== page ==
No. 1 piece of LinkedIn advice from ex-Amazon recruiter


Recruiters notoriously spend little time on your resume — as little as three-to-five seconds, according to former Disney recruiter Simon Taylor. “Five is generous,” he previously told Make it. They’re simply too inundated with candidates to dedicate much more.

But it turns out that when it comes to your LinkedIn profile, they may be more lenient. “I spend 25 times longer on your LinkedIn profile” than your resume, says Lindsay Mustain, former Amazon recruiter and current CEO of career coaching company Talent Paradigm. That’s because the platform offers “a more comprehensive snapshot of a candidate’s professional journey,” she says. Unlike a resume, they’re not limited to one or two pages. She looks at LinkedIn profiles both when she’s actively seeking out candidates and when she’s not.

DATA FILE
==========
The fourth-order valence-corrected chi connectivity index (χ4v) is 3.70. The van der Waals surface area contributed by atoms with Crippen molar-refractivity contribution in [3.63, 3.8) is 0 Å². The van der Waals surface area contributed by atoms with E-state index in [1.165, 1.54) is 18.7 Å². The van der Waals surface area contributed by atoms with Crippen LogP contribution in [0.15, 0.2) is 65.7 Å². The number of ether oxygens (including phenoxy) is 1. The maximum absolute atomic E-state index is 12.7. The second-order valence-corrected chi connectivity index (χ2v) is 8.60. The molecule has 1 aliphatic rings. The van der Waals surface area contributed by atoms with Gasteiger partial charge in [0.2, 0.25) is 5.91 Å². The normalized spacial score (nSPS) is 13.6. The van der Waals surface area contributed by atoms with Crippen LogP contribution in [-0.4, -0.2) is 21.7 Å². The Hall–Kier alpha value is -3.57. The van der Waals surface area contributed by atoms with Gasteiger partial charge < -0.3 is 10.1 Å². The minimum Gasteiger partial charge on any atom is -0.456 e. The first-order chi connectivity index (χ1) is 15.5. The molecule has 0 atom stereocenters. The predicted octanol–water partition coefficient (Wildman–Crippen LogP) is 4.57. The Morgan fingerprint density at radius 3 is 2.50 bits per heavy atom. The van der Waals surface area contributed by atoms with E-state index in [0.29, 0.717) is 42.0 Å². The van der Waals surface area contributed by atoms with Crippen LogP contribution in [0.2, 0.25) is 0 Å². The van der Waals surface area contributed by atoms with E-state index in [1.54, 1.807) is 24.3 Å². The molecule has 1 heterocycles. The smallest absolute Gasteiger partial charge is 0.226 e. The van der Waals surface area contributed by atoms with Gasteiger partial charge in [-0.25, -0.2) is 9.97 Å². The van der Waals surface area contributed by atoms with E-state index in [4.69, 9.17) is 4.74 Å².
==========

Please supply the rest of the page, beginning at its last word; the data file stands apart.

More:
And there’s one component of your profile that makes you stand out among the rest: your activities.

‘I’m looking for how you perceive a problem’

Below your banner, picture and title is a section dedicated to your activity. This is where your posts and public interactions with other people on the site show up. It’s positioned even above your various workplace experiences. And it’s this section that can really get a hiring manager’s attention.

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Mustain recommends using this space to illustrate how engaged you are in your field. That could be through a post about what you always do or what you never do given a certain situation on the job. It could be a post about something that’s frustrating you about your industry, what Mustain calls “mini soapbox rants.” It could be your response to somebody else’s post about a new direction their company is taking.

“I’m looking for how you perceive a problem or a solution that’s happening in your industry,” says Mustain. The idea is to prove that you’re thinking deeply about where your industry is now and how to move it forward.

It also makes you “a three-dimensional person,” she says, whereas a resume alone could not. “I get to understand the things that matter to you.”

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